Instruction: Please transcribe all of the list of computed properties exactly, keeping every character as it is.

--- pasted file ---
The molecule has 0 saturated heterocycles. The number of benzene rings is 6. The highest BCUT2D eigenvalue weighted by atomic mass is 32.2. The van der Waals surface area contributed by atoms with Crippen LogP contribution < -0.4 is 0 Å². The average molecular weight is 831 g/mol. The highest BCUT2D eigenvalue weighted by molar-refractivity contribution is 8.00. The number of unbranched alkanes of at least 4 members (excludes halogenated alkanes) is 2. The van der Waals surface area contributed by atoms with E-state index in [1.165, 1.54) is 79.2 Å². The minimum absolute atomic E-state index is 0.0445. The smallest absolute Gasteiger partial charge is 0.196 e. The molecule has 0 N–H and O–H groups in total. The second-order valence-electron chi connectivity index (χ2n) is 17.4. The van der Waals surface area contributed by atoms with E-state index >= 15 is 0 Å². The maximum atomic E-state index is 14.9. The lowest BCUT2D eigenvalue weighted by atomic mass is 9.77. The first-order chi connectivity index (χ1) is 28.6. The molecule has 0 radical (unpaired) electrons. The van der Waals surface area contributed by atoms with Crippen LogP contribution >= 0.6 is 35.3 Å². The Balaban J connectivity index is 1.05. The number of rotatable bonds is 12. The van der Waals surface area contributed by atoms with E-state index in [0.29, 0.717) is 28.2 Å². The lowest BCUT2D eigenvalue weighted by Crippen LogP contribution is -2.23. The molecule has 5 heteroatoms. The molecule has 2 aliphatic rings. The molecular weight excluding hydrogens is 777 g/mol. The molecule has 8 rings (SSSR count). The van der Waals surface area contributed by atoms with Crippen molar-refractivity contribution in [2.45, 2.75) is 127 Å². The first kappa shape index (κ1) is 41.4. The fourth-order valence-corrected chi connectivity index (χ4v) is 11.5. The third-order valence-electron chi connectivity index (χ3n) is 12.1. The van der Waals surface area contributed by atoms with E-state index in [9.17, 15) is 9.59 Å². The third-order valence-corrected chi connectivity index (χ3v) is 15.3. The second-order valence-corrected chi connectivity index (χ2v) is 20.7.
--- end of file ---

The molecule has 0 saturated heterocycles. The number of benzene rings is 6. The highest BCUT2D eigenvalue weighted by atomic mass is 32.2. The van der Waals surface area contributed by atoms with Crippen LogP contribution < -0.4 is 0 Å². The average molecular weight is 831 g/mol. The highest BCUT2D eigenvalue weighted by molar-refractivity contribution is 8.00. The number of unbranched alkanes of at least 4 members (excludes halogenated alkanes) is 2. The van der Waals surface area contributed by atoms with E-state index in [1.165, 1.54) is 79.2 Å². The minimum absolute atomic E-state index is 0.0445. The smallest absolute Gasteiger partial charge is 0.196 e. The molecule has 0 N–H and O–H groups in total. The second-order valence-electron chi connectivity index (χ2n) is 17.4. The van der Waals surface area contributed by atoms with E-state index >= 15 is 0 Å². The maximum atomic E-state index is 14.9. The lowest BCUT2D eigenvalue weighted by atomic mass is 9.77. The first-order chi connectivity index (χ1) is 28.6. The molecule has 0 radical (unpaired) electrons. The van der Waals surface area contributed by atoms with Crippen LogP contribution >= 0.6 is 35.3 Å². The Balaban J connectivity index is 1.05. The number of rotatable bonds is 12. The van der Waals surface area contributed by atoms with E-state index in [0.29, 0.717) is 28.2 Å². The lowest BCUT2D eigenvalue weighted by Crippen LogP contribution is -2.23. The molecule has 5 heteroatoms. The molecule has 2 aliphatic rings. The molecular weight excluding hydrogens is 777 g/mol. The molecule has 8 rings (SSSR count). The van der Waals surface area contributed by atoms with Crippen molar-refractivity contribution in [2.45, 2.75) is 127 Å². The first kappa shape index (κ1) is 41.4. The fourth-order valence-corrected chi connectivity index (χ4v) is 11.5. The third-order valence-electron chi connectivity index (χ3n) is 12.1. The van der Waals surface area contributed by atoms with E-state index in [9.17, 15) is 9.59 Å². The third-order valence-corrected chi connectivity index (χ3v) is 15.3. The second-order valence-corrected chi connectivity index (χ2v) is 20.7.